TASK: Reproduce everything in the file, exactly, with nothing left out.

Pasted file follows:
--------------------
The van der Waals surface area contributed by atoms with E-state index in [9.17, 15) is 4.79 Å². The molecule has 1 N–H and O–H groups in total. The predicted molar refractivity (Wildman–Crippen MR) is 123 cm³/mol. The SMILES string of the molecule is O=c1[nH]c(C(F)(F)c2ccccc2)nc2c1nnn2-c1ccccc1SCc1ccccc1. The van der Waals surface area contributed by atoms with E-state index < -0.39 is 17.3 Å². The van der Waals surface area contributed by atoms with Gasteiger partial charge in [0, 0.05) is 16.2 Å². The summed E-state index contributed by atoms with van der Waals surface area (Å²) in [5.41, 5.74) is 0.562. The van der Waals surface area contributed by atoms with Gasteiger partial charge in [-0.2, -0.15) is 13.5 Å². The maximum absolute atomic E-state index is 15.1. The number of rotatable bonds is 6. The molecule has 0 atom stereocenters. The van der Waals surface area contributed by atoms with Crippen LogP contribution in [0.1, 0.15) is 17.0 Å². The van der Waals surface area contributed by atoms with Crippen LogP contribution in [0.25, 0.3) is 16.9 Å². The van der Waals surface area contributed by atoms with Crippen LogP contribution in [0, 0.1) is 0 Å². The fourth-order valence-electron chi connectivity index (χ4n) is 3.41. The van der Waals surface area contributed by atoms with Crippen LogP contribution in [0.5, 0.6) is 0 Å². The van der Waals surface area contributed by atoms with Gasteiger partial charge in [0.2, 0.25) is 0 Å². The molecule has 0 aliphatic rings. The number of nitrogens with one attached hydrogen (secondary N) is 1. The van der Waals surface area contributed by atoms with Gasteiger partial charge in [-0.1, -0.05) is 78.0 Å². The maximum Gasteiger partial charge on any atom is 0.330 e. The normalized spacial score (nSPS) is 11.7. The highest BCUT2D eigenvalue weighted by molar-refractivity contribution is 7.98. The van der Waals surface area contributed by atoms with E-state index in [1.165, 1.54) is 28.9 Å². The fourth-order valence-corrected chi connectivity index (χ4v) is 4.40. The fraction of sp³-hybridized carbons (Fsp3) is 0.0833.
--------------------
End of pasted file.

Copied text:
The van der Waals surface area contributed by atoms with E-state index in [9.17, 15) is 4.79 Å². The molecule has 1 N–H and O–H groups in total. The predicted molar refractivity (Wildman–Crippen MR) is 123 cm³/mol. The SMILES string of the molecule is O=c1[nH]c(C(F)(F)c2ccccc2)nc2c1nnn2-c1ccccc1SCc1ccccc1. The van der Waals surface area contributed by atoms with E-state index < -0.39 is 17.3 Å². The van der Waals surface area contributed by atoms with Gasteiger partial charge in [0, 0.05) is 16.2 Å². The summed E-state index contributed by atoms with van der Waals surface area (Å²) in [5.41, 5.74) is 0.562. The van der Waals surface area contributed by atoms with Gasteiger partial charge in [-0.2, -0.15) is 13.5 Å². The maximum absolute atomic E-state index is 15.1. The number of rotatable bonds is 6. The molecule has 0 atom stereocenters. The van der Waals surface area contributed by atoms with Crippen LogP contribution in [0.1, 0.15) is 17.0 Å². The van der Waals surface area contributed by atoms with Crippen LogP contribution in [0.25, 0.3) is 16.9 Å². The van der Waals surface area contributed by atoms with Crippen LogP contribution in [0, 0.1) is 0 Å². The fourth-order valence-electron chi connectivity index (χ4n) is 3.41. The van der Waals surface area contributed by atoms with Crippen LogP contribution in [0.5, 0.6) is 0 Å². The van der Waals surface area contributed by atoms with Gasteiger partial charge in [0.2, 0.25) is 0 Å². The molecule has 0 aliphatic rings. The number of nitrogens with one attached hydrogen (secondary N) is 1. The van der Waals surface area contributed by atoms with Gasteiger partial charge in [-0.1, -0.05) is 78.0 Å². The maximum Gasteiger partial charge on any atom is 0.330 e. The normalized spacial score (nSPS) is 11.7. The highest BCUT2D eigenvalue weighted by molar-refractivity contribution is 7.98. The van der Waals surface area contributed by atoms with E-state index in [1.165, 1.54) is 28.9 Å². The fourth-order valence-corrected chi connectivity index (χ4v) is 4.40. The fraction of sp³-hybridized carbons (Fsp3) is 0.0833.